2. Down and Out in Paris and London by George Orwell

I like this book as the strongest practical demonstration empathy, in which Orwell immerses himself in a homeless life. For me it was impactful as much for the descriptions of lived experience on the street, as it is for the knowledge that this was a transformational period for the writer. The reader really gets a strong sense for how this experience provided Orwell with the deepest of insights into humanity, which he would use as the basis for later seminal works that remain relevant today – 1984 and Animal Farm. This might even inspire you to seek immersion in your own life, to intensify your own empathic exploration beyond your usual comfort zone. It is suggested second on this list deliberately as you will find it easier to make the connection between the author’s empathic journey if you start the book with an understanding of empathy basics provided by Roman Krznaric.

3. Zero Degrees of Empathy by Simon Baron-Cohen

This was the first book I ever read by a neuroscientist. I chose this because it seemed logical that in order to really understand empathy, it is necessary to get to the very source – the human brain. Zero Degrees turned out to be an easy to read and fascinating account of the conditions that leave some people without the neurological capacity for empathy. For anyone interested in empathy, this is a key insight as it demonstrates that the vast majority of us can be empathic.

4. Empathy: A motivated account by Jamil Zaki

After reading the first three, this will be a slightly more testing read as the author provides a more technical account of empathy. This has been added to the list mainly because it will make you consider what brings people to empathy (or not). It discusses the selectiveness of empathy, that it is dependent on several personal and situational factors, and that we even avoid empathy under certain conditions. Why do we act when a family member is in need of help, or even a fellow countryman, but not the millions living in poverty in far away places? These are fundamental questions we all need to ask ourselves. It may seem overly technical for some – however, those who can stick with it will gain new levels of insight.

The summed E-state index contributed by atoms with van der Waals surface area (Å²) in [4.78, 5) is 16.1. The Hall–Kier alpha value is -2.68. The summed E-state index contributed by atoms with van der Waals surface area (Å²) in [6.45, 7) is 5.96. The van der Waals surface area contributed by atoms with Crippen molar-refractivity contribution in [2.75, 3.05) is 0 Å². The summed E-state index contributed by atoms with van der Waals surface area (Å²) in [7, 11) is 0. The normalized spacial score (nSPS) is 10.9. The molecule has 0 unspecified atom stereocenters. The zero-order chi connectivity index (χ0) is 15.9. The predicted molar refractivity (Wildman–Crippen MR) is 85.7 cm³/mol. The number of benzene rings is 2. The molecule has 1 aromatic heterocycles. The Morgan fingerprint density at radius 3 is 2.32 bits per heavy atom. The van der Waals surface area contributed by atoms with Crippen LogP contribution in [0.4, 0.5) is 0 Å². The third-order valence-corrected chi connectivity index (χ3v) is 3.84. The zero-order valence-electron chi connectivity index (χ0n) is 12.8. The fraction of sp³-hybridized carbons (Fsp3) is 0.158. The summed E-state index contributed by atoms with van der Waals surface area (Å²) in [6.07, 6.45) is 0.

5. Well Designed: How to use empathy to create products people love by Jon Kolko

Having read the first four on this list, you’re probably thinking, ‘Great, I now have some understanding of empathy… but what the heck am I supposed to do with it?’ One of the great challenges I see at the moment is the rapidly developing thought leadership in the clinic sphere, coupled with a relative dearth of advice on applied empathy. Well Designed takes steps towards a practical framework for applying aspects of empathy in product design. The author combines his background in design thinking and develops it to address the need for robust empathic insights. To do this he leverages ethnographic techniques and an immersive account of empathy, which indicates that observation is an essential starting point. The steps contained with this book are simple enough for anyone to try – not only in product development, but also in service or process design.

This article originally appeared in nathanwiltshire.com and is republished with permission. Nathan Wiltshire is a human-centered innovation specialist. You can follow Nathan on Twitter @nathwiltshire, and his blog.